Lead author Dr Jemima Brinton says: “We used strict criteria to distinguish these shared haplotype blocks from near-identical sequences. We argue that this stringency is essential for crop improvement. The breeding process is poised to undergo an improvement in precision and efficiency through haplotype-led breeding.”

The knowledge generated in the study directly affect the breeding and discovery process by allowing scientists to:

  • Perform focused discovery of novel haplotypes and use breeding strategies to introduce this genetic diversity into modern germplasm.
  • Prioritise research targets to understand the biological functions of sequences selected by breeders
  • Perform more precise selection of parents to maximise genetic gains within breeding programmes
  • Intentionally assemble optimised haplotype combinations

To make the work more accessible to readers, scientists and breeders, the group developed a new haplotype visualisation interface at http://www.crop-haplotypes.com.

The findings are set out in the study: ‘A haplotype-led approach to increase the precision of wheat breeding’ for publication in Communications Biology. Communications Biology https://www.nature.com/articles/s42003-020-01413-2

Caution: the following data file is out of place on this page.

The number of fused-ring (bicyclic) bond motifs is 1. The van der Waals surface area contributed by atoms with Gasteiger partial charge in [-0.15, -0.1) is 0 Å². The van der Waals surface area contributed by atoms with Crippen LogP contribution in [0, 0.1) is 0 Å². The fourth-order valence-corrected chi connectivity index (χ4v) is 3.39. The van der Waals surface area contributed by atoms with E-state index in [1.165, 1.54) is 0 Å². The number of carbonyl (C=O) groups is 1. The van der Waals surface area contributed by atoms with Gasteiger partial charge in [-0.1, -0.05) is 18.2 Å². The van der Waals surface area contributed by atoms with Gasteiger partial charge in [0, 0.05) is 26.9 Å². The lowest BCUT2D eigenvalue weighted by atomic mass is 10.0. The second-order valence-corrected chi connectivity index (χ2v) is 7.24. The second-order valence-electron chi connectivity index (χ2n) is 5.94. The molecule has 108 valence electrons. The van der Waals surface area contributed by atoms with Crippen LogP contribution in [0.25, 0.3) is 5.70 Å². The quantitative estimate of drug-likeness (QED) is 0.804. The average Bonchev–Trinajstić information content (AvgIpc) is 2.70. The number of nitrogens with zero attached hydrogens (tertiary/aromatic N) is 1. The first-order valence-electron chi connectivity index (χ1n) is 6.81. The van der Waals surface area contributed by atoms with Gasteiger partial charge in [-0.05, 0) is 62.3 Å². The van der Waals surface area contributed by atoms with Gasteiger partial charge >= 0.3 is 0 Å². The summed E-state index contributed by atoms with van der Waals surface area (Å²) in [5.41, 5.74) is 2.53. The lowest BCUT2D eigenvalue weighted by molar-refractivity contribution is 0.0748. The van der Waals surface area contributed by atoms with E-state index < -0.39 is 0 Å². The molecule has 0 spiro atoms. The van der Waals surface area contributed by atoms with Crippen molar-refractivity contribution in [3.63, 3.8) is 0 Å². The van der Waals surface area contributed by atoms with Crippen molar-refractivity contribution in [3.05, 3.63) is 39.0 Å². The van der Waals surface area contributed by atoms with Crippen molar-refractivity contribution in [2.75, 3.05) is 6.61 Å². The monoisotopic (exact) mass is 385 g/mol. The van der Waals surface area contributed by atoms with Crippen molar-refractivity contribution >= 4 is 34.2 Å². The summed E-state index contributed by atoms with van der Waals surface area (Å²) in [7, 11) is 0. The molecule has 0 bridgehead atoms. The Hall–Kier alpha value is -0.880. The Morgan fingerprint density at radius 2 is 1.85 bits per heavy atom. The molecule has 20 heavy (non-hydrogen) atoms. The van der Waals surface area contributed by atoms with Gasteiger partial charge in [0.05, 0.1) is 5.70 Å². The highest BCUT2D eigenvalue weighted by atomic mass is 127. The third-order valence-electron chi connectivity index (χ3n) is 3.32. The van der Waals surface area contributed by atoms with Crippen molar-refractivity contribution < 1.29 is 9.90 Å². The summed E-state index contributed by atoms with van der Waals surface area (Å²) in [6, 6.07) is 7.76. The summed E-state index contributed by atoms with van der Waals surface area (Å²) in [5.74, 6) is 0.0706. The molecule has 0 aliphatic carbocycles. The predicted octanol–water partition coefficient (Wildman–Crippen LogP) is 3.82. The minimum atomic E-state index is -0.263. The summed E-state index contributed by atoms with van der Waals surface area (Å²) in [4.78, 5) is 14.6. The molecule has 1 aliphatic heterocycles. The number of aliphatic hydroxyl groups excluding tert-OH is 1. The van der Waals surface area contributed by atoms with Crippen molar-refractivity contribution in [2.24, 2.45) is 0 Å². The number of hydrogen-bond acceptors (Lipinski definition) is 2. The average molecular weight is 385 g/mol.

Reference: Jemima Brinton, Ricardo H. Ramirez-Gonzalez, James Simmonds, Luzie Wingen, Simon Orford, Simon Griffiths, Georg Haberer, Manuel Spannagl, Sean Walkowiak, Curtis Pozniak, Cristobal Uauy. A haplotype-led approach to increase the precision of wheat breeding. Communications Biology, 2020; 3 (1) DOI: 10.1038/s42003-020-01413-2

Provided by John Innes Center

Study Sheds Light On Abnormal Neural Function In Rare Genetic Disorder (Neuroscience)

Findings show deficits in the electrical activity of cortical cells; possible targets for treatment for 22q11.2 deletion syndrome.

A genetic study has identified neuronal abnormalities in the electrical activity of cortical cells derived from people with a rare genetic disorder called 22q11.2 deletion syndrome. The overexpression of a specific gene and exposure to several antipsychotic drugs helped restore normal cellular functioning. The study, funded by the National Institutes of Health (NIH) and published in Nature Medicine, sheds light on factors that may contribute to the development of mental illnesses in 22q11.2 deletion syndrome and may help identify possible targets for treatment development.